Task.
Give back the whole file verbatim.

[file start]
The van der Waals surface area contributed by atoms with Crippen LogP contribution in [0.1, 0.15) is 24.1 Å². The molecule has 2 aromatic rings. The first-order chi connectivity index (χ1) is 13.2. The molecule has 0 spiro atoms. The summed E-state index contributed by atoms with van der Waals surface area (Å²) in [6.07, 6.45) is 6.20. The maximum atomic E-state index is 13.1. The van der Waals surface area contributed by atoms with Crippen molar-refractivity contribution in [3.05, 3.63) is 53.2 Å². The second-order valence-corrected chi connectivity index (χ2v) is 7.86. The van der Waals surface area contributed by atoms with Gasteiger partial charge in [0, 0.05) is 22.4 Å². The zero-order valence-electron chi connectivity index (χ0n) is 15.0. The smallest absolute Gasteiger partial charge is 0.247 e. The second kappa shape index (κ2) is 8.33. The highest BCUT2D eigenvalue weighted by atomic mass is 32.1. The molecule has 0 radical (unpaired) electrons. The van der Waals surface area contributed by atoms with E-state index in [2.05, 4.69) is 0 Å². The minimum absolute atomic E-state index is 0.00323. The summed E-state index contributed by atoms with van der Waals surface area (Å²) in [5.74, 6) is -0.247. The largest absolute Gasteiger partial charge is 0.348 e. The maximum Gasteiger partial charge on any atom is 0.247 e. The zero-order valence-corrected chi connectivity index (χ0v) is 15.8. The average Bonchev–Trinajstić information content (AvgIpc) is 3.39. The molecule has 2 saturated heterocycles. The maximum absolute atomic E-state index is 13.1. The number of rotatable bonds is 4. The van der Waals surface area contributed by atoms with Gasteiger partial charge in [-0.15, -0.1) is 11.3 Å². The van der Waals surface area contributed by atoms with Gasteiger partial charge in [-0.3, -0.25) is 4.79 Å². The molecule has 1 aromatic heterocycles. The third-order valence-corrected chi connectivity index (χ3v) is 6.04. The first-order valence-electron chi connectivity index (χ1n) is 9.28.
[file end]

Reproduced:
The van der Waals surface area contributed by atoms with Crippen LogP contribution in [0.1, 0.15) is 24.1 Å². The molecule has 2 aromatic rings. The first-order chi connectivity index (χ1) is 13.2. The molecule has 0 spiro atoms. The summed E-state index contributed by atoms with van der Waals surface area (Å²) in [6.07, 6.45) is 6.20. The maximum atomic E-state index is 13.1. The van der Waals surface area contributed by atoms with Crippen molar-refractivity contribution in [3.05, 3.63) is 53.2 Å². The second-order valence-corrected chi connectivity index (χ2v) is 7.86. The van der Waals surface area contributed by atoms with Gasteiger partial charge in [0, 0.05) is 22.4 Å². The zero-order valence-electron chi connectivity index (χ0n) is 15.0. The smallest absolute Gasteiger partial charge is 0.247 e. The second kappa shape index (κ2) is 8.33. The highest BCUT2D eigenvalue weighted by atomic mass is 32.1. The molecule has 0 radical (unpaired) electrons. The van der Waals surface area contributed by atoms with E-state index in [2.05, 4.69) is 0 Å². The minimum absolute atomic E-state index is 0.00323. The summed E-state index contributed by atoms with van der Waals surface area (Å²) in [5.74, 6) is -0.247. The largest absolute Gasteiger partial charge is 0.348 e. The maximum Gasteiger partial charge on any atom is 0.247 e. The zero-order valence-corrected chi connectivity index (χ0v) is 15.8. The average Bonchev–Trinajstić information content (AvgIpc) is 3.39. The molecule has 2 saturated heterocycles. The maximum absolute atomic E-state index is 13.1. The number of rotatable bonds is 4. The van der Waals surface area contributed by atoms with Gasteiger partial charge in [-0.15, -0.1) is 11.3 Å². The van der Waals surface area contributed by atoms with Gasteiger partial charge in [-0.3, -0.25) is 4.79 Å². The molecule has 1 aromatic heterocycles. The third-order valence-corrected chi connectivity index (χ3v) is 6.04. The first-order valence-electron chi connectivity index (χ1n) is 9.28.